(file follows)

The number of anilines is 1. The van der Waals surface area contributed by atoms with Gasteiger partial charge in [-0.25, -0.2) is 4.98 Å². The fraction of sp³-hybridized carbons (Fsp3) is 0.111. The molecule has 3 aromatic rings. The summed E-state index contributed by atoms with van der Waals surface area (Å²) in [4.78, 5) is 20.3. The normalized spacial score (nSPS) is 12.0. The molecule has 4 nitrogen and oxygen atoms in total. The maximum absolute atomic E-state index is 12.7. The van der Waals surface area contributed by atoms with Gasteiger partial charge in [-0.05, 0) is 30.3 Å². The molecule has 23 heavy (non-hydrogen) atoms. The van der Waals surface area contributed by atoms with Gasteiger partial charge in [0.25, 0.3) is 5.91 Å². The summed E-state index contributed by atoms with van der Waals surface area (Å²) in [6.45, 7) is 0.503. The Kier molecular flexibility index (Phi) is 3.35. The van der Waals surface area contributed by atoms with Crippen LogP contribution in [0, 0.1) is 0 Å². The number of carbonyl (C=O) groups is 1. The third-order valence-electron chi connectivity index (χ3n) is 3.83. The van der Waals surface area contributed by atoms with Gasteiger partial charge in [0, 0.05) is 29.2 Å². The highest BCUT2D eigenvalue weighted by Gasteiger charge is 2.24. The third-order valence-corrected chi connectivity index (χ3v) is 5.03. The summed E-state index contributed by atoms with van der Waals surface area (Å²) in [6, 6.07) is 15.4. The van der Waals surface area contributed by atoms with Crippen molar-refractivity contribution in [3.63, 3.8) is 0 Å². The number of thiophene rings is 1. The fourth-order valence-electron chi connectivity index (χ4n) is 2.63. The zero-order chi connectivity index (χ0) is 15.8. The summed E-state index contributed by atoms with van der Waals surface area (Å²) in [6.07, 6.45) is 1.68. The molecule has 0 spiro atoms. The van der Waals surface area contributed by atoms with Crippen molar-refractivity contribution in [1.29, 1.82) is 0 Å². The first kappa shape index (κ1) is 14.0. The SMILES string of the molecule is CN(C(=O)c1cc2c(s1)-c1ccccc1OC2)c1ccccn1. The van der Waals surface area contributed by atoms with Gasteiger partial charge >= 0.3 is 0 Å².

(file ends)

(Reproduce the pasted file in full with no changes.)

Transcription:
The number of anilines is 1. The van der Waals surface area contributed by atoms with Gasteiger partial charge in [-0.25, -0.2) is 4.98 Å². The fraction of sp³-hybridized carbons (Fsp3) is 0.111. The molecule has 3 aromatic rings. The summed E-state index contributed by atoms with van der Waals surface area (Å²) in [4.78, 5) is 20.3. The normalized spacial score (nSPS) is 12.0. The molecule has 4 nitrogen and oxygen atoms in total. The maximum absolute atomic E-state index is 12.7. The van der Waals surface area contributed by atoms with Gasteiger partial charge in [-0.05, 0) is 30.3 Å². The molecule has 23 heavy (non-hydrogen) atoms. The van der Waals surface area contributed by atoms with Gasteiger partial charge in [0.25, 0.3) is 5.91 Å². The summed E-state index contributed by atoms with van der Waals surface area (Å²) in [6.45, 7) is 0.503. The Kier molecular flexibility index (Phi) is 3.35. The van der Waals surface area contributed by atoms with Crippen LogP contribution in [0, 0.1) is 0 Å². The number of carbonyl (C=O) groups is 1. The third-order valence-electron chi connectivity index (χ3n) is 3.83. The van der Waals surface area contributed by atoms with Gasteiger partial charge in [0, 0.05) is 29.2 Å². The highest BCUT2D eigenvalue weighted by Gasteiger charge is 2.24. The third-order valence-corrected chi connectivity index (χ3v) is 5.03. The summed E-state index contributed by atoms with van der Waals surface area (Å²) in [6, 6.07) is 15.4. The van der Waals surface area contributed by atoms with Crippen molar-refractivity contribution in [3.63, 3.8) is 0 Å². The number of thiophene rings is 1. The fourth-order valence-electron chi connectivity index (χ4n) is 2.63. The zero-order chi connectivity index (χ0) is 15.8. The summed E-state index contributed by atoms with van der Waals surface area (Å²) in [6.07, 6.45) is 1.68. The molecule has 0 spiro atoms. The van der Waals surface area contributed by atoms with Crippen molar-refractivity contribution in [1.29, 1.82) is 0 Å². The first kappa shape index (κ1) is 14.0. The SMILES string of the molecule is CN(C(=O)c1cc2c(s1)-c1ccccc1OC2)c1ccccn1. The van der Waals surface area contributed by atoms with Gasteiger partial charge >= 0.3 is 0 Å².